-  Robert O’Connell uses the helpful terms: “quest for certainty” and “quest for stability/gift of stability” in differentiating Augustine’s journey. See his Images of Conversion in St. Augustine’s “Confessions,” (New York: Fordham University Press, 1996). ↩
-  O’Connell, Images of Conversion in St. Augustine’s “Confessions,” 192. ↩
-  Augustine, The Confessions, VII.v (7), p. 116. ↩
-  Bernard Lonergan, Method in Theology (Toronto: University of Toronto Press, 1971), 238. ↩
-  Ibid., 240. ↩
-  Ibid. ↩
-  Augustine, The Confessions, VII.v (7), p. 116. ↩
-  Ibid., VIII.vii (17), p. 145. ↩
-  Lonergan, Method in Theology, 240. ↩
-  Ibid., 242. ↩
Toward the end of his Mystery of Being, Volume 1, Gabriel Marcel speaks of the mysterious presence that one person has to another. This presence goes beyond mere ability to reason, perform or accomplish, but simply communicates to us a sense of value or worth. He gives an example of a sleeping child, someone who is completely vulnerable and unprotected and yet we deeply feel its valuable presence. The fact that the child is “utterly at our mercy” is what gives this presence a sense of sacredness.
From the point of view of physical activity, or at least in so far as the notion of physical activity is defined in relation to the possible grasping of things, the sleeping child is completely unprotected and appears to be utterly in our power; from that point of view, it is permissible for us to do what we like with the child. But from the point of view of mystery, we might say that it is just because this being is completely unprotected, that it is utterly at our mercy, that it is also invulnerable or sacred. And there can be no doubt at all that the strongest and most irrefutable mark of sheer barbarism that we could imagine would consist in the refusal to recognize this mysterious invulnerability. This sacredness of the unprotected lies also at the roots of what we might call a metaphysics of hospitality.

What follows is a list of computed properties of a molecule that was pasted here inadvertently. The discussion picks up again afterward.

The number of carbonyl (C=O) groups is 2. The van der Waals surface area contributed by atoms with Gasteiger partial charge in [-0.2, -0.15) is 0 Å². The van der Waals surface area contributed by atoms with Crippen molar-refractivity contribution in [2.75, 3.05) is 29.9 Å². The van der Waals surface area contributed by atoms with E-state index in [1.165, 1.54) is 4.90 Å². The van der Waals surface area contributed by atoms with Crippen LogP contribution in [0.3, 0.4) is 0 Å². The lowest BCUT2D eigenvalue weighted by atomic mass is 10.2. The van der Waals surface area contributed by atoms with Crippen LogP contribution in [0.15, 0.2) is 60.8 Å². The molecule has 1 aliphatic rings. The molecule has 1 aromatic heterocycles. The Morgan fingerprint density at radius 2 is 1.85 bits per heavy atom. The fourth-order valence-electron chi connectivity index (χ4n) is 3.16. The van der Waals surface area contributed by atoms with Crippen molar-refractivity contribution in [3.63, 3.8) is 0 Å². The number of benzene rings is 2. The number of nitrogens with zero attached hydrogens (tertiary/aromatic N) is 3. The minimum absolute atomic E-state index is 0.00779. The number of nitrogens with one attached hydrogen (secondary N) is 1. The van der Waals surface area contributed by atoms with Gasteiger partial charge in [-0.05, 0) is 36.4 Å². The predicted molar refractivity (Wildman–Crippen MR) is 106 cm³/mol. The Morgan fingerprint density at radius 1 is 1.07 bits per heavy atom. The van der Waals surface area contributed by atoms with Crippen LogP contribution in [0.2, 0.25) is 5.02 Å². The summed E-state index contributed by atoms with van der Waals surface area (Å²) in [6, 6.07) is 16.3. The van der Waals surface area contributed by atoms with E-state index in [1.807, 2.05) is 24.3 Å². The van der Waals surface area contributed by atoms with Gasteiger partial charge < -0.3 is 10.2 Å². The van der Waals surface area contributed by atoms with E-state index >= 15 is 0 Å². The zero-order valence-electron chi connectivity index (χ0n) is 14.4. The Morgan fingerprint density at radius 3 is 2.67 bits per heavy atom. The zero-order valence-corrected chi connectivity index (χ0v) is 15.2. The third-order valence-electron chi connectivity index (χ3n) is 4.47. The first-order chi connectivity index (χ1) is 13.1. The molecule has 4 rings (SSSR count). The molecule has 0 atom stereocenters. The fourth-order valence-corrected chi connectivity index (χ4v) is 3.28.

Though it is difficult to clearly define the mysterious presence of another human, it is intrinsic to every human interaction. Almost all of us can attest to this sense of presence in our everyday experiences with others. In fact, to disregard the sacredness of the unprotected, as Marcel says, is the most barbaric act we can possibly do. We no longer recognize the mystery of the human and seek to categorize such a being only according to what it can do or perform. The perpetrators of the Holocaust did exactly this: they no longer recognized the presence of another human, relegating them to unheard of treatments, tortures and experiments. The worst crimes in history come from this lack of recognition and this refusal to honor the sacredness of the weak.
We must ask ourselves: Who are the weak today that are being stripped of their dignity? Who are the vulnerable that are being relegated to mere objects for our own gain?
Because we often ignore the mysterious presence of the human and instead define a human based on its “efficiency and output,” we begin to overlook those whose efficiency and output is limited or even non-existent. With an emphasis on what the human can produce rather than its mysterious presence, a metaphysics of hospitality becomes absurd. Marcel writes, “. . . the more this attitude of reverence towards the guest, towards the wounded, towards the sick, will appear at first incomprehensible, and later absurd: and in fact, in the world around us, we know that this assertion of the absurdity of forbearance and generosity is taking very practical shapes.”
Chilling examples of those who find this reverence incomprehensible are not only located in the Holocaust, but in our own cities. The defenselessness of a child, for example, is constantly being taken advantage of and as a result, there are those, like Dr. Gosnell (pictured right), who find children merely dispensable. (Dr. Gosnell is on trial for eight murders, seven babies and one woman, at his horrific medical center. To read more on what he is accused of, see the CNN article here.)
Living out a metaphysics of hospitality means honoring the mysterious presence of the humans around us. And since such presence is often ignored, it means championing the worth of those who are overlooked, the weak, the vulnerable, the defenseless. Such a championing of the weak is beautifully displayed in the recent photo of the new Pope embracing the young boy with cerebral palsy. Embracing the weak is recognizing the mysterious presence which each human, regardless of age or health, embodies.